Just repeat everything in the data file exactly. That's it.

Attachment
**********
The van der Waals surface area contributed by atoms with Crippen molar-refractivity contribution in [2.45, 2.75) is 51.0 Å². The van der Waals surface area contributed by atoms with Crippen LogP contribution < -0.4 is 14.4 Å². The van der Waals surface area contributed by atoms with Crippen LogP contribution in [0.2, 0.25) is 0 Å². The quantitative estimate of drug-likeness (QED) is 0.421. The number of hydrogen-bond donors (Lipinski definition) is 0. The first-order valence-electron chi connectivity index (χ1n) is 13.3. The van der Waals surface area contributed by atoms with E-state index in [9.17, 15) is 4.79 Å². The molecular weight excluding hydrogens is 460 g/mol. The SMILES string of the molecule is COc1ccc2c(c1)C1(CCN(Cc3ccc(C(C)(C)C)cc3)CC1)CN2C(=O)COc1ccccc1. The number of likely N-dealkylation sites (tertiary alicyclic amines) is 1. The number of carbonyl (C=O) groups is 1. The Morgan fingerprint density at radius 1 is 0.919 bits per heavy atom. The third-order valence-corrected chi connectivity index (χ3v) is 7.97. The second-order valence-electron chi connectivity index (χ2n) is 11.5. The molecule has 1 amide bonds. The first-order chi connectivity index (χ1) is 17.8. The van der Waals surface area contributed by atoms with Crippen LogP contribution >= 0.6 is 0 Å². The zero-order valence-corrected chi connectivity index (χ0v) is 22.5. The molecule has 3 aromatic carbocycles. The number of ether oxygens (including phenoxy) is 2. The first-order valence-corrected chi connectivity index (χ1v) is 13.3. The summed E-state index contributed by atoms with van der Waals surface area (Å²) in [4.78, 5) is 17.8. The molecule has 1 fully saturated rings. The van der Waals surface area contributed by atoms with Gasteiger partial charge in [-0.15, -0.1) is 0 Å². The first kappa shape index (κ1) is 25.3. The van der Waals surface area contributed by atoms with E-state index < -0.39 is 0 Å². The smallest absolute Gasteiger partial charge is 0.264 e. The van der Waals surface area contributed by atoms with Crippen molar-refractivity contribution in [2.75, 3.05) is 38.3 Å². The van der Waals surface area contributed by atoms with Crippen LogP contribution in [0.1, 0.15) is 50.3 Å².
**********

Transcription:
The van der Waals surface area contributed by atoms with Crippen molar-refractivity contribution in [2.45, 2.75) is 51.0 Å². The van der Waals surface area contributed by atoms with Crippen LogP contribution < -0.4 is 14.4 Å². The van der Waals surface area contributed by atoms with Crippen LogP contribution in [0.2, 0.25) is 0 Å². The quantitative estimate of drug-likeness (QED) is 0.421. The number of hydrogen-bond donors (Lipinski definition) is 0. The first-order valence-electron chi connectivity index (χ1n) is 13.3. The van der Waals surface area contributed by atoms with E-state index in [9.17, 15) is 4.79 Å². The molecular weight excluding hydrogens is 460 g/mol. The SMILES string of the molecule is COc1ccc2c(c1)C1(CCN(Cc3ccc(C(C)(C)C)cc3)CC1)CN2C(=O)COc1ccccc1. The number of likely N-dealkylation sites (tertiary alicyclic amines) is 1. The number of carbonyl (C=O) groups is 1. The Morgan fingerprint density at radius 1 is 0.919 bits per heavy atom. The third-order valence-corrected chi connectivity index (χ3v) is 7.97. The second-order valence-electron chi connectivity index (χ2n) is 11.5. The molecule has 1 amide bonds. The first-order chi connectivity index (χ1) is 17.8. The van der Waals surface area contributed by atoms with Crippen LogP contribution >= 0.6 is 0 Å². The zero-order valence-corrected chi connectivity index (χ0v) is 22.5. The molecule has 3 aromatic carbocycles. The number of ether oxygens (including phenoxy) is 2. The first-order valence-corrected chi connectivity index (χ1v) is 13.3. The summed E-state index contributed by atoms with van der Waals surface area (Å²) in [4.78, 5) is 17.8. The molecule has 1 fully saturated rings. The van der Waals surface area contributed by atoms with Gasteiger partial charge in [-0.15, -0.1) is 0 Å². The first kappa shape index (κ1) is 25.3. The van der Waals surface area contributed by atoms with E-state index < -0.39 is 0 Å². The smallest absolute Gasteiger partial charge is 0.264 e. The van der Waals surface area contributed by atoms with Crippen molar-refractivity contribution in [2.75, 3.05) is 38.3 Å². The van der Waals surface area contributed by atoms with Crippen LogP contribution in [0.1, 0.15) is 50.3 Å².